In the first few weeks of 2015, we have been reminded of just how far back in time religious extremists would like to set back the progress that humankind has made. Even in celebrating unity against the terrorists who attacked French satire magazine Charlie Hebdo, an ultra-Orthodox Jewish Israeli newspaper published a photo from last weekend's unity rally in which, as you can see, all of the women who participated in the world leader photo were edited out. In the actual photos, German Chancellor Angela Merkel and others locked arms in solidarity with Charlie Hebdo, but for readers of HaMevaser, they might as well not have even existed.
The paper's editor said he didn't want to tarnish the memory of those killed in the attacks:
“Including a picture of a woman into something so sacred, as far as we are concerned, it can desecrate the memory of the martyrs and not the other way around,” (HaMevaser editor Binyamin Lipkin) said.
If this sounds familiar to Banter readers, it's because Mike Luciano recently wrote about ultra-Orthodox Jews in the United States who have been delaying flights by refusing to be seated next to women. It's easy for us to look at such views and feel superior because we see the absurdity in them. Freedom of religion means we must be tolerant of such views to the extent they are personally held, but strenuously oppose their imposition on others. We can take a measure of satisfaction in knowing that in our culture, women matter more than to be erased like that.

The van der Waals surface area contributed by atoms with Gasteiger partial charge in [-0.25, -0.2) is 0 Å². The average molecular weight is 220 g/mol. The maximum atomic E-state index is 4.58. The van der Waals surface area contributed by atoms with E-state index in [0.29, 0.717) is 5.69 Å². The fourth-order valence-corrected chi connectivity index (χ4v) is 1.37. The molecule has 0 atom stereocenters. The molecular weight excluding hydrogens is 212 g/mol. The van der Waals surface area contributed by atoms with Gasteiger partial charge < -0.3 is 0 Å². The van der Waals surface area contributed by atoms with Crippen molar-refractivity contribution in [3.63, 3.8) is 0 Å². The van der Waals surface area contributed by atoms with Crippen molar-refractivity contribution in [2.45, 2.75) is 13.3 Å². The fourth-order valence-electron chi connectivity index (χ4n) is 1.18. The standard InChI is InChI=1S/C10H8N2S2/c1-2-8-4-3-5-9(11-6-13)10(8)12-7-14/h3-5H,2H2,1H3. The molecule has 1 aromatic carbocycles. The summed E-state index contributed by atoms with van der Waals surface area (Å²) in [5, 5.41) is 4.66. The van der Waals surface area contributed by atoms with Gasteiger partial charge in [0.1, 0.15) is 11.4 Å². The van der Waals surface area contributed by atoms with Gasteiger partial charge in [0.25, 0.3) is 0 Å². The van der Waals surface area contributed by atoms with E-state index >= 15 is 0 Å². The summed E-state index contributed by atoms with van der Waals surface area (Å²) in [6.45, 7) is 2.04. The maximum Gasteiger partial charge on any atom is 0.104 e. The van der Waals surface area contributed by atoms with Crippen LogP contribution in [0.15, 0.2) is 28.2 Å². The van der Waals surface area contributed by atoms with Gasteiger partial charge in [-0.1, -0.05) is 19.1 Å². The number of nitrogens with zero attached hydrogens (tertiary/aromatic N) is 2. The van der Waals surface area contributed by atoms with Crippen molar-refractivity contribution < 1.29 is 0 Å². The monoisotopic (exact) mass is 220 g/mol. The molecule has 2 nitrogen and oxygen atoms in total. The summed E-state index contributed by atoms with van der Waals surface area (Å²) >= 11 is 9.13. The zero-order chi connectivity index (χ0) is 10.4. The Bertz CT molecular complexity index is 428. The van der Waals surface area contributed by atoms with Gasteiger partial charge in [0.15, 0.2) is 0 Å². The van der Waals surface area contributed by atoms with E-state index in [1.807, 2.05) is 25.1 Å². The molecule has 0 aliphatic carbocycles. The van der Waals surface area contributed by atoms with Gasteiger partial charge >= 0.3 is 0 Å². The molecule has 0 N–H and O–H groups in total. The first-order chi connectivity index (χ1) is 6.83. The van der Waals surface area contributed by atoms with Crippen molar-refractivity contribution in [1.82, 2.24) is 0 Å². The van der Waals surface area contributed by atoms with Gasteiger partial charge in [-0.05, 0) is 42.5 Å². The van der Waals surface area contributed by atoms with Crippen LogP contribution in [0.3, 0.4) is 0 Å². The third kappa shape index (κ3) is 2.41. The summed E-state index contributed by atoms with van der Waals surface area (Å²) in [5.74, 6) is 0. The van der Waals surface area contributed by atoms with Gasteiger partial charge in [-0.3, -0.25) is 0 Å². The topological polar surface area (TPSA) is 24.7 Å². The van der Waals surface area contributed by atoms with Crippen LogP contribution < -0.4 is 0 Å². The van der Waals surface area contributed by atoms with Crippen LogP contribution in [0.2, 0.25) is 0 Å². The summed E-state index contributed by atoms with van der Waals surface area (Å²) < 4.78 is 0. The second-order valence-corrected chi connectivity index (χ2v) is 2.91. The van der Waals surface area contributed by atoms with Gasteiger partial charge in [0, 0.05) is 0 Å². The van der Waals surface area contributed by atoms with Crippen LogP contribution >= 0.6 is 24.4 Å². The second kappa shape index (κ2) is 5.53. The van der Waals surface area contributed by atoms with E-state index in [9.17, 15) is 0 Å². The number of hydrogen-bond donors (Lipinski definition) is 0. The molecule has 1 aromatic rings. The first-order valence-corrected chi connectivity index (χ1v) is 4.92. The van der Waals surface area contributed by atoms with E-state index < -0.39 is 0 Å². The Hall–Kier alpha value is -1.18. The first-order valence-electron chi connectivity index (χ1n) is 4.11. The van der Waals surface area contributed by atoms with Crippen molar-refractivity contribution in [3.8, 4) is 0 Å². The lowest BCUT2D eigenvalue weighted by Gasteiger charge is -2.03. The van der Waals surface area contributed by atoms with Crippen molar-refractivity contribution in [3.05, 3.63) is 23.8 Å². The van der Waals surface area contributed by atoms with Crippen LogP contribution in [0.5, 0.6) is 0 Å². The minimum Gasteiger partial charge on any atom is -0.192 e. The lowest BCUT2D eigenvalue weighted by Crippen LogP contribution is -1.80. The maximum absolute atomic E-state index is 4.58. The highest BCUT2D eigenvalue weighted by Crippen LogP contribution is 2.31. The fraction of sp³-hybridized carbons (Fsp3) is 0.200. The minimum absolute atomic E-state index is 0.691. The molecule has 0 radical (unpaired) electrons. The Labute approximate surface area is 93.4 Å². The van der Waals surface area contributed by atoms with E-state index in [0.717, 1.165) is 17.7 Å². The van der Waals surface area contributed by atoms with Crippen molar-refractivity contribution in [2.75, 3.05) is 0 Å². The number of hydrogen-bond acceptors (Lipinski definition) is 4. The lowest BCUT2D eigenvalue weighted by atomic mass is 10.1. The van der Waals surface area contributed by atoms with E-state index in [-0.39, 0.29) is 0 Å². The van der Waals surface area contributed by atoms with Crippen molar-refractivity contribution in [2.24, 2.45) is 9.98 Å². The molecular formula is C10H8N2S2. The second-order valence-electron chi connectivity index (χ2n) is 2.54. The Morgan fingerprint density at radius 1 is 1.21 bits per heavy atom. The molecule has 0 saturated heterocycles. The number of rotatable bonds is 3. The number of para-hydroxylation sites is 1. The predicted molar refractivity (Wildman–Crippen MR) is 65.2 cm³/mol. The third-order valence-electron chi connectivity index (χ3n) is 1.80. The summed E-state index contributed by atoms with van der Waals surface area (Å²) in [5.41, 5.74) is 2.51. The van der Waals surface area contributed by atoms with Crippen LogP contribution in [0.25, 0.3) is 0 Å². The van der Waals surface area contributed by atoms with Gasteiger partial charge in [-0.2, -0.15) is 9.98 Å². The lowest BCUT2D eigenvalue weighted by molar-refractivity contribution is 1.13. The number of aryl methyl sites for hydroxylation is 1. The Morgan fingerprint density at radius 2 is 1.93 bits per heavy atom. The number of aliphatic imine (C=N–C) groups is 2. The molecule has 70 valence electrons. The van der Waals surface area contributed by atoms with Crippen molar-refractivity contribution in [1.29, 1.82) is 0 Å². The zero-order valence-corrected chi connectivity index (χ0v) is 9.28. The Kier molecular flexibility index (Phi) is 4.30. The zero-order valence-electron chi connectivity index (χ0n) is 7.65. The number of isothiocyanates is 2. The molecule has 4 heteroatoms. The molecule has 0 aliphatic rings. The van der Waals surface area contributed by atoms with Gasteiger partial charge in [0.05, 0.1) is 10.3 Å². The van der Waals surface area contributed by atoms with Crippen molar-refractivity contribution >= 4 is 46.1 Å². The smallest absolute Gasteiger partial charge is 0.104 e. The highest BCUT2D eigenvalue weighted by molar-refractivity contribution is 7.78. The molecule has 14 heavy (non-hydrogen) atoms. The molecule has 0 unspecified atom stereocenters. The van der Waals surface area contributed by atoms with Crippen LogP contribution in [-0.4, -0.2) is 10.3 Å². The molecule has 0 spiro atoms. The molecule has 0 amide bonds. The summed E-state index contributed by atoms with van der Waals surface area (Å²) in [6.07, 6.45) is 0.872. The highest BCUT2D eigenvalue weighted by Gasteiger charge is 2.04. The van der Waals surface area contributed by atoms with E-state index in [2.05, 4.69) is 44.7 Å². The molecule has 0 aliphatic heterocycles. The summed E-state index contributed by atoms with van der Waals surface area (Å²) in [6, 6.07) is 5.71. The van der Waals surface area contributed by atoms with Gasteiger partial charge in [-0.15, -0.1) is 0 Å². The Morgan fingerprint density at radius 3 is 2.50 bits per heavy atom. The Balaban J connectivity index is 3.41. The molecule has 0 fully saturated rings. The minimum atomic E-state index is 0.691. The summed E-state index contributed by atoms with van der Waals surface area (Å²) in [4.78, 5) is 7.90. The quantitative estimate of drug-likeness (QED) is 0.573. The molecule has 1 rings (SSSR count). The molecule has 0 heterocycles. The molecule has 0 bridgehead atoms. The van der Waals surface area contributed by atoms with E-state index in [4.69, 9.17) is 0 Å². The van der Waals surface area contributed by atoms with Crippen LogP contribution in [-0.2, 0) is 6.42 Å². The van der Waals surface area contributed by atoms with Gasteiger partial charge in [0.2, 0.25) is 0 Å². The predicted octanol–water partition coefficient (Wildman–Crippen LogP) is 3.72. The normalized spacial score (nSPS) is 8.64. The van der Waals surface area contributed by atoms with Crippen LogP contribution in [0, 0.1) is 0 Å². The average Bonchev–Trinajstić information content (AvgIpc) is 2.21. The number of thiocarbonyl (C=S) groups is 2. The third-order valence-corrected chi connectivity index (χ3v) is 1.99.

It's 2015, and before we know it, we might elect a woman president. Women in this country still face challenges and disadvantages that men don't have to worry about, and cultural forces that continue to weigh heavily down on them, but every little girl will soon be able to draw strength from the knowledge that she can become anything she wants to be in America, even president of it. And if a new Pew poll is any indication, chances are her dad could not give less of a shit about that.
When asked, "Do you personally hope the United States will elect a female president in your lifetime, or does that not matter to you?" only 46% of men said they hoped to see a woman president. Wait, did I say 46% of men? I meant 46% of Democratic men. For Republican men, it was 16%, and 30% for all men. My old pal Noah Rothman helpfully points out that this doesn't mean the guys are against a woman becoming president, just that it doesn't matter at all to them if that ever happens. I suppose to a dude, that's good enough.
Actually, it turns out that it's also enough for lots of women, most of them. Overall, only 46% of the women surveyed by Pew hoped to see a woman elected president in their slightly-longer lifetimes, with 69% of Democratic women caring about the milestone -- the only majority to respond to the question in the affirmative.
Remember, now, the choices here were "hope to see a woman elected president in your lifetime" or "doesn't matter to you." They weren't asking if having a woman president was important, or a reason to vote for a woman, or even a good idea, but just whether you hope to ever see one. It would seem unfathomable that anyone with a little girl in their family would not at least hope to see them get the chance to see a woman president, to see the living proof of our country's promise to its children. Unless you're a woman and a Democrat, though, chances are great that it just doesn't matter to you. That's not nearly as bad as simply erasing women from the world stage, but it ain't good.